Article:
4. Spoofing: creating fake websites or emails that ask for credit card information.
  5. Theft from databases: identity thieves stealing large databases of personal information.

There are steps you can take to protect yourself:

  • Sign all credit cards when you receive them and never lend them to anyone.
  • Cancel and destroy credit cards you do not use and keep a list of the ones you use regularly.
  • Carefully check each of your monthly credit card statements and your bank statements. Immediately report lost or stolen credit cards and any discrepancies in your monthly statements to the issuing credit card company or bank.
  • Shred or destroy paperwork you no longer need.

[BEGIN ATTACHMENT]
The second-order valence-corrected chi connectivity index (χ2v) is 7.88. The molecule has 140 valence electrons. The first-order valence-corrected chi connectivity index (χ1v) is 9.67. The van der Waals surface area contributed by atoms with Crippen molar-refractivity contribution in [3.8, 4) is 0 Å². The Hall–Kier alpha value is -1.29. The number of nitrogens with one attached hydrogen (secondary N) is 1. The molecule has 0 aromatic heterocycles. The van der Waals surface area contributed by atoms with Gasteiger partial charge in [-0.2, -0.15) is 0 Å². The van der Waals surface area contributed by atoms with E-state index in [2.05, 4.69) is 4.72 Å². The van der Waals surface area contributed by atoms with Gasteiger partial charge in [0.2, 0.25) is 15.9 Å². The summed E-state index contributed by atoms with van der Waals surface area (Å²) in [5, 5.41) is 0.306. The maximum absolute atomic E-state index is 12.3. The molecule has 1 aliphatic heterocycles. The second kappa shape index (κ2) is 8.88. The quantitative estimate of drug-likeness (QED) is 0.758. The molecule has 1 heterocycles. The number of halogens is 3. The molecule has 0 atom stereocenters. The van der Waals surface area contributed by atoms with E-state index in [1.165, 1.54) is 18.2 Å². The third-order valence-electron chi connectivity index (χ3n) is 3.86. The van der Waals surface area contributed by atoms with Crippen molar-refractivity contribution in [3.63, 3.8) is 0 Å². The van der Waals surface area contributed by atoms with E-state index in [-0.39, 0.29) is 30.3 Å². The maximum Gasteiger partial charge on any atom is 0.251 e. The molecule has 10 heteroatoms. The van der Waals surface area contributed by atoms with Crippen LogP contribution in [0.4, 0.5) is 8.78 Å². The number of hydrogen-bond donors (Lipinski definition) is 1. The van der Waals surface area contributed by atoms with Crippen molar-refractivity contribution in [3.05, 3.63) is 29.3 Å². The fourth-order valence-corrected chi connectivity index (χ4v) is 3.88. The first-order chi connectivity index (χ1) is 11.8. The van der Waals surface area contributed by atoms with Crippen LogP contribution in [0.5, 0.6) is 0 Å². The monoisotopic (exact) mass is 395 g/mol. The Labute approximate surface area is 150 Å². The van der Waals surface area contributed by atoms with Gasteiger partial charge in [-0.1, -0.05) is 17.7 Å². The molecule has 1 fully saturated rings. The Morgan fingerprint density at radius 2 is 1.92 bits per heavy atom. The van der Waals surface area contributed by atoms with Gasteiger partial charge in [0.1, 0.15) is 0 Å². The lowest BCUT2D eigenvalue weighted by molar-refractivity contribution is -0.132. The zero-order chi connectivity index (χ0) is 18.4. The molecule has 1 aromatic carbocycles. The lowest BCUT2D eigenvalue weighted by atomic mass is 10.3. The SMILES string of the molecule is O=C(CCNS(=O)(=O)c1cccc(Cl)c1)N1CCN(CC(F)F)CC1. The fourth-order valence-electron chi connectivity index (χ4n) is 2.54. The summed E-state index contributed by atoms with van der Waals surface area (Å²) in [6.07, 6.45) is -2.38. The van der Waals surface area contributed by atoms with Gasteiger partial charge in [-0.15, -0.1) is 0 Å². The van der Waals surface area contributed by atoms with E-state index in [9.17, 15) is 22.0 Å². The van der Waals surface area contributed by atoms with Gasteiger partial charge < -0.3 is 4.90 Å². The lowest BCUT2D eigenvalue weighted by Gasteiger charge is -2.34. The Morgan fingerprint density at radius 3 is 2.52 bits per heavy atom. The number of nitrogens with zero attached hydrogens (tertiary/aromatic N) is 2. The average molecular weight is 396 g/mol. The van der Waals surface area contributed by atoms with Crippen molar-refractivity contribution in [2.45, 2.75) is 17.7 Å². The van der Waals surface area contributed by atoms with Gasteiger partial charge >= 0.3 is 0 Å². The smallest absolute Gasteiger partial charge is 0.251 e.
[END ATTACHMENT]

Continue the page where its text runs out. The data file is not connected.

• Do not give personal information out over the phone, through the mail, or over the Internet unless you are the one who initiated the contact and know the person or organization with whom you are dealing.

If you are a victim of identity theft, immediately contact your bank or credit card company, your local police and the OPP/RCMP Phonebusters Unit at 1-888-495-8501, E-mail: info@phonebusters.com

http://www.dynamic.ca/eng/learning/Personal-Finances/Consumer-Watch-Out-For-Identity-Theft.asp

When the economy (and financial markets) are at it’s extremes, either doing extremely well or extremely poorly, dangerous financial products and ideas become more prevalent.

Portus, Eron Mortgage Corp, Shire International Real Estate Investments, and Arbour Energy and just a few Canadian examples. The one common denominator they share, is they all are catagorized as Exempt Market Securities.